What is the Tikkun Middot Project?
Temple Sholom has been awarded a grant to integrate the study of Tikkun Middot, also known as Mussar, into our congregation. This ancient Jewish spiritual practice facilitates the mindful exploration and deep cultivation of “soul traits” such as humility, patience, and kindness.
The Institute for Jewish Spirituality, through a grant from The John Templeton Foundation, has developed a curriculum for use in schools, synagogues, Jewish Community Centers and colleges around the country. From now through next June, our congregation will focus on a monthly quality, or middah.
Cantor Katzman spearheads the project, assisted by congregants Arin Stone and William (Bill) Healey. Bill introduced the program on Erev Rosh Hashanah. Click here to read his thoughtful remarks. He was followed by Arin, who illuminates the meaning of mindfulness, paying attention to our internal and external experience in the present moment with curiosity and kindness. While the term “mindfulness” has become ubiquitous today, click here to read how Arin elaborates on its value from a Jewish perspective and for purposes of learning middot.
Cantor Katzman further addresses the program as she refers to the quality of Hitlamdut in her Yom Kippur sermon. Hitlamdut, the first quality we focus on in the month of Tishrei, is the quality that enables us to learn and grow from every experience, good and bad.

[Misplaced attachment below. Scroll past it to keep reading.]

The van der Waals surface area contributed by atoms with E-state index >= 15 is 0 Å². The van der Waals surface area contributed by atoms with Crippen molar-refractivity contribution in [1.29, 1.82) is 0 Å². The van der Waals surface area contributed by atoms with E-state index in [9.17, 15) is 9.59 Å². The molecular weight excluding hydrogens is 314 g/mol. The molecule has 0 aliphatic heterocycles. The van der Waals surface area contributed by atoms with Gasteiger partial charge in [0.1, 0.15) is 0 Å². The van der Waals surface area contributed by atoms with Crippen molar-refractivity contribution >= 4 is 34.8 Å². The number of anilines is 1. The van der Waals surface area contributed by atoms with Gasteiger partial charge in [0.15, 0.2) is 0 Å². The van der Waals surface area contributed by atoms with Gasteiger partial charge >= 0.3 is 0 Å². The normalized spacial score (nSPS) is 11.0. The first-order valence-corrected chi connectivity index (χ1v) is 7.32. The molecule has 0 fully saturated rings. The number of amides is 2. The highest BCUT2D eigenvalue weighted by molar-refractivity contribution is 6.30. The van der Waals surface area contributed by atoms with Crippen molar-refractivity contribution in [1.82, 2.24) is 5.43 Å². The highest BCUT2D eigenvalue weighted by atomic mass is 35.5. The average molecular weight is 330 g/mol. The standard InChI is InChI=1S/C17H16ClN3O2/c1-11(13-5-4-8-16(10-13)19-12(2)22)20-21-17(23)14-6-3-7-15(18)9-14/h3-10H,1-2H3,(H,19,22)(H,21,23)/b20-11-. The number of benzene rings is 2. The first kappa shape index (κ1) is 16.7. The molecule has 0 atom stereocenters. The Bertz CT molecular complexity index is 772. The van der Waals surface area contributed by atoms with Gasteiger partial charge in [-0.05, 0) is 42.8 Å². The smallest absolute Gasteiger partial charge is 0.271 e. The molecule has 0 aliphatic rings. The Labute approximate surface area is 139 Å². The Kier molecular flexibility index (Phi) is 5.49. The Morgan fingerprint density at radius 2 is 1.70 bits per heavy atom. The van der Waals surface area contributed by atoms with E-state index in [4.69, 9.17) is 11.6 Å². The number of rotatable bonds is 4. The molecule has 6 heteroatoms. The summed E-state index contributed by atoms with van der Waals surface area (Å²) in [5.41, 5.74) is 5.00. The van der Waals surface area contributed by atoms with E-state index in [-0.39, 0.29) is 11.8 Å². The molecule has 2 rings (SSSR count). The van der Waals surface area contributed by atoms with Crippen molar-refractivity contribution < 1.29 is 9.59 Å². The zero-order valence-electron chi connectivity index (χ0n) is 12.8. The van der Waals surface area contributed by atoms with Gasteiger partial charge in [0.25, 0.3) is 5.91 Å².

As we cultivate mindfulness, paying closer attention to our life and the world around us, we are more likely to recognize the point in a situation where we have a choice to act from our better selves, thus coming closer to “holiness”. This is called the behira point, the second quality we focus on in the month of Tishrei.
The behira point is like a yellow light on a stoplight. It is the place in our behavior where we pause and consider our choices. Rather than reacting, or resorting to habitual, automatic behaviors, we slow down and respond with thoughtfulness, flexibility and compassion.
In sum, as we practice mindfulness, we are developing our capacities for hitlamdut and awareness of behira points. We will rely on these qualities as we integrate the monthly middot.
The Temple Sholom website will offer a new blog post for each Hebrew month and its corresponding middah, including provocative questions and suggested activities for individuals and families.